The Department does not dispute that Administrative Code §15-113 requires a hearing before its members are subject to punishment by reprimand. Rather, the Department argues that a hearing was not necessary in this case because the letter it placed in petitioner's permanent EEO file was not a formal reprimand but merely a critical evaluation not subject to the same due process protections. We disagree.
In that regard, our decision in Holt v. Board of Educ. of Webutuck Cent. School Dist. (52 NY2d 625 ) is instructive. There, two tenured teachers commenced separate proceedings against their respective school districts after school administrators placed letters in their permanent files criticizing their performance without conducting a hearing pursuant to section 3020-a of the Education Law. In the first case, school administrators issued the teacher two letters, one admonishing him for failing to maintain an orderly classroom after he had been directed to do so and the other scolding him for interrupting the class of another (see id. at 629-630). The letters described the teacher as incompetent, insubordinate and unbecoming (see id. at 629-630). In the second case, a school administrator sent the teacher one letter warning him that his regular absences from his assigned duties violated school policy. We concluded these letters did not trigger the due process protections of Education Law §3020-a because they were simply "critical evaluations" and not "formal reprimand[s]" (id. at 633). Although we acknowledged that the letters at issue were "sharply critical," we observed that the fundamental*6
purpose of these communications was not to punish but to identify "a relatively minor breach of school policy and to encourage compliance with that policy in the future" (id.). We further noted that individual school administrators issued these letters and that neither teacher was subject to an investigation conducted by the board of education. Thus, we opined:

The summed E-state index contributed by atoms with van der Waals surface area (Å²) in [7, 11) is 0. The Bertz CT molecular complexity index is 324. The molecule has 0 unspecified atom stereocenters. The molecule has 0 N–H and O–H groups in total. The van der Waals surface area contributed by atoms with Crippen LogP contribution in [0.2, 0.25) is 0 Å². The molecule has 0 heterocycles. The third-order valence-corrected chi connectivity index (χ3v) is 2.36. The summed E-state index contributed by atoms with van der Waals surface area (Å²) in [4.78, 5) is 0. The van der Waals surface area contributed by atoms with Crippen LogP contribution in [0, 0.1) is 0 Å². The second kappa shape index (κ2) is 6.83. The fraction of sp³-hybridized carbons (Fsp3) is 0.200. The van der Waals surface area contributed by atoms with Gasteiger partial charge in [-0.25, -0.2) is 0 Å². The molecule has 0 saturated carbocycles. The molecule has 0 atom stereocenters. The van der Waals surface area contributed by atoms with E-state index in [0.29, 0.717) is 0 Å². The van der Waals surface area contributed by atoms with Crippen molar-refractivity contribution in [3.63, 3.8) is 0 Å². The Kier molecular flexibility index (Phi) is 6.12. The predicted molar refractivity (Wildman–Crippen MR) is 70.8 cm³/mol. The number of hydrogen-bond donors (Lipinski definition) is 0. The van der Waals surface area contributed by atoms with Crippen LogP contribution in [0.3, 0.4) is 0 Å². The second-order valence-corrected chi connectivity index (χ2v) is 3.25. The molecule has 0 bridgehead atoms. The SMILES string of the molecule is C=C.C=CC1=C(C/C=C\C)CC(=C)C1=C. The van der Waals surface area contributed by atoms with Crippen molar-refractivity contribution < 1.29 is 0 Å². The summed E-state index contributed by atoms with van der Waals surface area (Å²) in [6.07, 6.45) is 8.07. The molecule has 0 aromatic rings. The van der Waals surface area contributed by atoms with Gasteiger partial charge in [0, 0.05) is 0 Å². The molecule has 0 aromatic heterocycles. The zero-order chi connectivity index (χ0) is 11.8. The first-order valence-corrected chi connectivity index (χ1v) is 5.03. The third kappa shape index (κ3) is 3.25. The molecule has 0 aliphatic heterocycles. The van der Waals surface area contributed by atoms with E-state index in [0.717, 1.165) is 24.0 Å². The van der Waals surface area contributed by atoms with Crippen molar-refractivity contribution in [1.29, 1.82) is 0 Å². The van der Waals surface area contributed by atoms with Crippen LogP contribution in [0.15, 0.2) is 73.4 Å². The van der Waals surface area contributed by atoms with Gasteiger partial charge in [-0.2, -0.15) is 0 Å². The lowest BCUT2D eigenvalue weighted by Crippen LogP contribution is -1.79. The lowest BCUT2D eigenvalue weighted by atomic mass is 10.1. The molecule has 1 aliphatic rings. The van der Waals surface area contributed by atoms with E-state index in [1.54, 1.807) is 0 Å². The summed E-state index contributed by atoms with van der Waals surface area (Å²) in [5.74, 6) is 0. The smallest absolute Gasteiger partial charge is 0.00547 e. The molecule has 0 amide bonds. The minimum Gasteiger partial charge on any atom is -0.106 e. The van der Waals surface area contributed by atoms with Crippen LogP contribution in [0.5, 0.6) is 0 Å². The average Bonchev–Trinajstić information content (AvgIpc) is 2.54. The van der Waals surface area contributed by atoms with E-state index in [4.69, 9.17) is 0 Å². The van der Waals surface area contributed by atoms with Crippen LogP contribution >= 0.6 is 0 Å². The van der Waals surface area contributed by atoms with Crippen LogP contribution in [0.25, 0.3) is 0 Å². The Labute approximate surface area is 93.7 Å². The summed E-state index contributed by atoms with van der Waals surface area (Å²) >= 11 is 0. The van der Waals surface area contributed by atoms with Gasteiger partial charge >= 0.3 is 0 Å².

"[w]hile the inclusion of such letters in the teacher's permanent file may have some effect on his future advancement or potential employability elsewhere, it is by no means as damaging as a formal reprimand issued by the board of education as the result of a determination of misconduct made by an impartial hearing panel. Each letter represents one administrator's view, not a formal finding of misconduct" (id.).
The Facts in this case are readily distinguishable from the Facts in Holt. To begin, petitioner here did not merely receive a letter from an immediate supervisor criticizing his performance. Rather, petitioner was the subject of a formal investigation conducted by the Department's EEO office in response to the complaint that he directed racially offensive language at Harris. That investigation, which took place over a two-year period, involved the interviewing of several eyewitnesses including the complainant and petitioner. After completing these interviews, the EEO office determined that the evidence they collected substantiated Harris' complaint and, as a result, they supplied a detailed report to the Assistant Commissioner. In turn, the Assistant Commissioner reviewed the EEO office's findings and then conferred with the Commissioner*7